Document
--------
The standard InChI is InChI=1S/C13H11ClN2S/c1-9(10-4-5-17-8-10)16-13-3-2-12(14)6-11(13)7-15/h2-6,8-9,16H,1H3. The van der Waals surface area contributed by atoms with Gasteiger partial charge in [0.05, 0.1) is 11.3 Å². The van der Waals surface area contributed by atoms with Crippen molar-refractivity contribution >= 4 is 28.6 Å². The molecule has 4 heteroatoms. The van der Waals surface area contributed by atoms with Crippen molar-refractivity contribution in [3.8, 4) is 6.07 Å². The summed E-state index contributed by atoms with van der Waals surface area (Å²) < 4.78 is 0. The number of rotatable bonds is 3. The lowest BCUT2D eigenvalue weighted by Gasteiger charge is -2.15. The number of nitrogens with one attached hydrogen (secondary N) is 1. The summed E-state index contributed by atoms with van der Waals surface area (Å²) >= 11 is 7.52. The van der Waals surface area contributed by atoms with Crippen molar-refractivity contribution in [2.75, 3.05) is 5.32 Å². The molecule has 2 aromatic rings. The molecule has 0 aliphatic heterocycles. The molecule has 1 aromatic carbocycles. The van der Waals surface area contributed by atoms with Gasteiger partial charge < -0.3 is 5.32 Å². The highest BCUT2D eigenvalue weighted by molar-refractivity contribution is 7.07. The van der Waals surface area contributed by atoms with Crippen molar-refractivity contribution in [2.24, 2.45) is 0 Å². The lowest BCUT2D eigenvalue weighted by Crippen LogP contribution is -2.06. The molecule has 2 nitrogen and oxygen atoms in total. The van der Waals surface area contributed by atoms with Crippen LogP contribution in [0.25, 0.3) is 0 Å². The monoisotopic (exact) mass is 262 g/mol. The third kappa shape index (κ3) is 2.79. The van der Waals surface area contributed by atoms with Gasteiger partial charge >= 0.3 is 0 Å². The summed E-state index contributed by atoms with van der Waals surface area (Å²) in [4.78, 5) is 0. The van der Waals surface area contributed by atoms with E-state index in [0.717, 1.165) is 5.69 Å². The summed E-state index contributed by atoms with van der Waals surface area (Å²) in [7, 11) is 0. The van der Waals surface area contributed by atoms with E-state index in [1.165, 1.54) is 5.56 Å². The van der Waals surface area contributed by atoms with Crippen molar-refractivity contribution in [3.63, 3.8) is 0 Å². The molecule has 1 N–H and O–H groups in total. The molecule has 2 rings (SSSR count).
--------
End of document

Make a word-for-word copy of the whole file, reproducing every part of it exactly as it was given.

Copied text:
The standard InChI is InChI=1S/C13H11ClN2S/c1-9(10-4-5-17-8-10)16-13-3-2-12(14)6-11(13)7-15/h2-6,8-9,16H,1H3. The van der Waals surface area contributed by atoms with Gasteiger partial charge in [0.05, 0.1) is 11.3 Å². The van der Waals surface area contributed by atoms with Crippen molar-refractivity contribution >= 4 is 28.6 Å². The molecule has 4 heteroatoms. The van der Waals surface area contributed by atoms with Crippen molar-refractivity contribution in [3.8, 4) is 6.07 Å². The summed E-state index contributed by atoms with van der Waals surface area (Å²) < 4.78 is 0. The number of rotatable bonds is 3. The lowest BCUT2D eigenvalue weighted by Gasteiger charge is -2.15. The number of nitrogens with one attached hydrogen (secondary N) is 1. The summed E-state index contributed by atoms with van der Waals surface area (Å²) >= 11 is 7.52. The van der Waals surface area contributed by atoms with Crippen molar-refractivity contribution in [2.75, 3.05) is 5.32 Å². The molecule has 2 aromatic rings. The molecule has 0 aliphatic heterocycles. The molecule has 1 aromatic carbocycles. The van der Waals surface area contributed by atoms with Gasteiger partial charge < -0.3 is 5.32 Å². The highest BCUT2D eigenvalue weighted by molar-refractivity contribution is 7.07. The van der Waals surface area contributed by atoms with Crippen molar-refractivity contribution in [2.24, 2.45) is 0 Å². The lowest BCUT2D eigenvalue weighted by Crippen LogP contribution is -2.06. The molecule has 2 nitrogen and oxygen atoms in total. The van der Waals surface area contributed by atoms with Crippen LogP contribution in [0.25, 0.3) is 0 Å². The monoisotopic (exact) mass is 262 g/mol. The third kappa shape index (κ3) is 2.79. The van der Waals surface area contributed by atoms with Gasteiger partial charge >= 0.3 is 0 Å². The summed E-state index contributed by atoms with van der Waals surface area (Å²) in [4.78, 5) is 0. The van der Waals surface area contributed by atoms with E-state index in [0.717, 1.165) is 5.69 Å². The summed E-state index contributed by atoms with van der Waals surface area (Å²) in [7, 11) is 0. The van der Waals surface area contributed by atoms with E-state index in [1.165, 1.54) is 5.56 Å². The van der Waals surface area contributed by atoms with Crippen molar-refractivity contribution in [3.63, 3.8) is 0 Å². The molecule has 1 N–H and O–H groups in total. The molecule has 2 rings (SSSR count).